Matthew Perry wanted to help others who struggled with drug abuse before his tragic death.
According to People, the “Friends” star planned to create an organization to aid those who suffered with substance issues — 10 years after he established the male sober living facility Perry House.
The actor died on Saturday at the age of 54 of an apparent drowning in his hot tub, and his pals believe that they can form the institution as a way to honor him.
The Canadian native has been open with his own issues with drugs over the course of his career.
His problems began when he overused Vicodin following a jet ski accident in 1997. He later completed a stint in rehab that same year.
At the height of his struggles, he would take 55 of the pills per day, causing his weight to drop to 128 pounds.
In his memoir, “Friends, Lovers and the Big Terrible Thing,” Perry described his substances problems at length, explaining that he attended about 6,000 Alcoholics Anonymous meetings and went to rehab 15 times.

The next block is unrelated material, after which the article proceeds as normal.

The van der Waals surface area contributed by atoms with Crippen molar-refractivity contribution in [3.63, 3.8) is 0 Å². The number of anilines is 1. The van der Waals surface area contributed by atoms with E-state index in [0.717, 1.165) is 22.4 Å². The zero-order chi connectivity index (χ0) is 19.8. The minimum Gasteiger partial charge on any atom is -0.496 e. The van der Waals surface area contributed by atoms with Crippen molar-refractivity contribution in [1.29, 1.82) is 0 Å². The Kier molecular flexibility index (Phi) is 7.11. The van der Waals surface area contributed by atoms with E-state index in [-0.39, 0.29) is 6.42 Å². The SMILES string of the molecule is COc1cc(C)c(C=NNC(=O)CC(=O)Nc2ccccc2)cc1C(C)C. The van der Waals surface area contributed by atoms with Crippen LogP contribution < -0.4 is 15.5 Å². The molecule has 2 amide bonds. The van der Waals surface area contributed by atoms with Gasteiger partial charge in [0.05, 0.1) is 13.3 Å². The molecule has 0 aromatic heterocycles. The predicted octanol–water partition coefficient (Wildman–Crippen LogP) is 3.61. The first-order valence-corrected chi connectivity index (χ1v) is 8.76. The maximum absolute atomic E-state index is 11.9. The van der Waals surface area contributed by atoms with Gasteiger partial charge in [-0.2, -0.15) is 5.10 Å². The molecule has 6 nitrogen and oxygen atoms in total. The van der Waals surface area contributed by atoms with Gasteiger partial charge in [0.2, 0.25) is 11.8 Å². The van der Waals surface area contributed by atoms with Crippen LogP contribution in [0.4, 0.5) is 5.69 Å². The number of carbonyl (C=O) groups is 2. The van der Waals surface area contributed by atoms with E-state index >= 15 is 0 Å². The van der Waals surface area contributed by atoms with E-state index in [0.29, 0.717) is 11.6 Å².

Additionally, he estimated that he spent around $9 million trying to get sober.
“Not only do I have the disease, but I also have it bad. I have it as bad as you can have it, in fact. It’s back-to-the-wall time all the time. It’s going to kill me,” the “Serving Sara” actor wrote.
“Robert Downey Jr., talking about his own addiction, once said, ‘It’s like I have a gun in my mouth with my finger on the trigger, and I like the taste of the metal.’ I got it. I understand that,” he went on.
Perry continued: “Even on good days, when I’m sober and I’m looking forward, it’s still with me all the time. There’s still a gun. Fortunately, I guess, there’s not enough opiates in the world to make me high anymore.”
In 2013, he founded Perry’s House at his Malibu residence for men who have alcoholism.
“I’ve had a lot of ups and downs in my life and a lot of wonderful accolades,” Perry told The Hollywood Reporter in 2015. “The best thing about me is that if an alcoholic comes up to me and says, ‘Will you help me stop drinking?’ I will say, ‘Yes. I know how to do that.’”
“I’m keeping the business going because I like it; it’s a good way to help alcoholics,” he revealed to the outlet. That same year, he made the difficult decision to shut down the foundation.
Perry had been sober and attempting to live a healthier life in recent years.
At the time of his death, prescription medications were found in his home. However, no drugs were found at the scene and no foul play is suspected. An autopsy has been completed and the cause of death is “deferred” pending toxicology testing.
This story originally appeared on NY Post